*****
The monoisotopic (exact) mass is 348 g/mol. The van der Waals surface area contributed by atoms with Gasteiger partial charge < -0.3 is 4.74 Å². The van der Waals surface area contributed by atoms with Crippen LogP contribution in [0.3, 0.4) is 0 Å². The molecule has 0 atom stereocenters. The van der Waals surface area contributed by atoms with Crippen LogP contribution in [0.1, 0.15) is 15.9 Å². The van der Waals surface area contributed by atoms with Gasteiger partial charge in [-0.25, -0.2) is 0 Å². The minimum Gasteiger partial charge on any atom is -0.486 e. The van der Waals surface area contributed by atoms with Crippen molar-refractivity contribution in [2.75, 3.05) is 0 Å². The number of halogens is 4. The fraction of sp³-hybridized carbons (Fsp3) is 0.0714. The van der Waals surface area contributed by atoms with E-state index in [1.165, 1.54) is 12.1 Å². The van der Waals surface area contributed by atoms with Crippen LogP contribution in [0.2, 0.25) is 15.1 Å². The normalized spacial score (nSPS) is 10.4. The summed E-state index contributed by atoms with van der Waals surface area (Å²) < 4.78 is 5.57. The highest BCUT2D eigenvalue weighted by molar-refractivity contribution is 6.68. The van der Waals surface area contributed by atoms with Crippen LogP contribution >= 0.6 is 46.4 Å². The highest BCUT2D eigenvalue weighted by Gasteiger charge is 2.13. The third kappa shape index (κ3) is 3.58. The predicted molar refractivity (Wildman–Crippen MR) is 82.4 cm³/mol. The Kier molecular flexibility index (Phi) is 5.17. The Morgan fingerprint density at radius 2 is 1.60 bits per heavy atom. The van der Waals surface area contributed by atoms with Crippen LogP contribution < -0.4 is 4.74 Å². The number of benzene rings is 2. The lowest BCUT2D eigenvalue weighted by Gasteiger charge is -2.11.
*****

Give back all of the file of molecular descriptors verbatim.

The monoisotopic (exact) mass is 348 g/mol. The van der Waals surface area contributed by atoms with Gasteiger partial charge < -0.3 is 4.74 Å². The van der Waals surface area contributed by atoms with Crippen LogP contribution in [0.3, 0.4) is 0 Å². The molecule has 0 atom stereocenters. The van der Waals surface area contributed by atoms with Crippen LogP contribution in [0.1, 0.15) is 15.9 Å². The van der Waals surface area contributed by atoms with Gasteiger partial charge in [-0.25, -0.2) is 0 Å². The minimum Gasteiger partial charge on any atom is -0.486 e. The van der Waals surface area contributed by atoms with Crippen molar-refractivity contribution in [2.75, 3.05) is 0 Å². The number of halogens is 4. The fraction of sp³-hybridized carbons (Fsp3) is 0.0714. The van der Waals surface area contributed by atoms with E-state index in [1.165, 1.54) is 12.1 Å². The van der Waals surface area contributed by atoms with Crippen LogP contribution in [0.2, 0.25) is 15.1 Å². The normalized spacial score (nSPS) is 10.4. The summed E-state index contributed by atoms with van der Waals surface area (Å²) < 4.78 is 5.57. The highest BCUT2D eigenvalue weighted by molar-refractivity contribution is 6.68. The van der Waals surface area contributed by atoms with Crippen LogP contribution >= 0.6 is 46.4 Å². The highest BCUT2D eigenvalue weighted by Gasteiger charge is 2.13. The third kappa shape index (κ3) is 3.58. The predicted molar refractivity (Wildman–Crippen MR) is 82.4 cm³/mol. The Kier molecular flexibility index (Phi) is 5.17. The Morgan fingerprint density at radius 2 is 1.60 bits per heavy atom. The van der Waals surface area contributed by atoms with Crippen LogP contribution < -0.4 is 4.74 Å². The number of benzene rings is 2. The lowest BCUT2D eigenvalue weighted by Gasteiger charge is -2.11.